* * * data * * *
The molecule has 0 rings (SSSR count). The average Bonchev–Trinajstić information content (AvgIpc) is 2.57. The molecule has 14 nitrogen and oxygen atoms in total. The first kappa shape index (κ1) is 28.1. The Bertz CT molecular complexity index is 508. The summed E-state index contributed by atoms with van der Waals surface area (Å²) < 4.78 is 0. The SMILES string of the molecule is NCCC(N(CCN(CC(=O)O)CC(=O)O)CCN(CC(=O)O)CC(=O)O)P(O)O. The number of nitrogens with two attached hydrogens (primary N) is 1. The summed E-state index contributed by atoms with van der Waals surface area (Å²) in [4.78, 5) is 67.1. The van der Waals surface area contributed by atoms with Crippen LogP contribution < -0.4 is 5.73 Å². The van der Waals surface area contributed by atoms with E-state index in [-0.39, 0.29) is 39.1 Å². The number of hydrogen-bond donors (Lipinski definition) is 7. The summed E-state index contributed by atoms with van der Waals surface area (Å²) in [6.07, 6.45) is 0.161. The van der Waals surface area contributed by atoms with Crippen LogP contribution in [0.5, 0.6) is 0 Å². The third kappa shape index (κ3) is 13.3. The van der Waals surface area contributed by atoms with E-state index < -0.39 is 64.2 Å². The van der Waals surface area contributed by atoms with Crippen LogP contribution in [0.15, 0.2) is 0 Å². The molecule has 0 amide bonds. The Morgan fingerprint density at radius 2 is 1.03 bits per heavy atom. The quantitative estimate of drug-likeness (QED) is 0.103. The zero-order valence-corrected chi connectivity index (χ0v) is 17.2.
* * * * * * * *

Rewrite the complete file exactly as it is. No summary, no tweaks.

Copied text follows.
The molecule has 0 rings (SSSR count). The average Bonchev–Trinajstić information content (AvgIpc) is 2.57. The molecule has 14 nitrogen and oxygen atoms in total. The first kappa shape index (κ1) is 28.1. The Bertz CT molecular complexity index is 508. The summed E-state index contributed by atoms with van der Waals surface area (Å²) < 4.78 is 0. The SMILES string of the molecule is NCCC(N(CCN(CC(=O)O)CC(=O)O)CCN(CC(=O)O)CC(=O)O)P(O)O. The number of nitrogens with two attached hydrogens (primary N) is 1. The summed E-state index contributed by atoms with van der Waals surface area (Å²) in [4.78, 5) is 67.1. The van der Waals surface area contributed by atoms with Crippen LogP contribution < -0.4 is 5.73 Å². The van der Waals surface area contributed by atoms with E-state index in [-0.39, 0.29) is 39.1 Å². The number of hydrogen-bond donors (Lipinski definition) is 7. The summed E-state index contributed by atoms with van der Waals surface area (Å²) in [6.07, 6.45) is 0.161. The van der Waals surface area contributed by atoms with Crippen LogP contribution in [0.5, 0.6) is 0 Å². The third kappa shape index (κ3) is 13.3. The van der Waals surface area contributed by atoms with E-state index < -0.39 is 64.2 Å². The van der Waals surface area contributed by atoms with Crippen LogP contribution in [0.15, 0.2) is 0 Å². The molecule has 0 amide bonds. The Morgan fingerprint density at radius 2 is 1.03 bits per heavy atom. The quantitative estimate of drug-likeness (QED) is 0.103. The zero-order valence-corrected chi connectivity index (χ0v) is 17.2.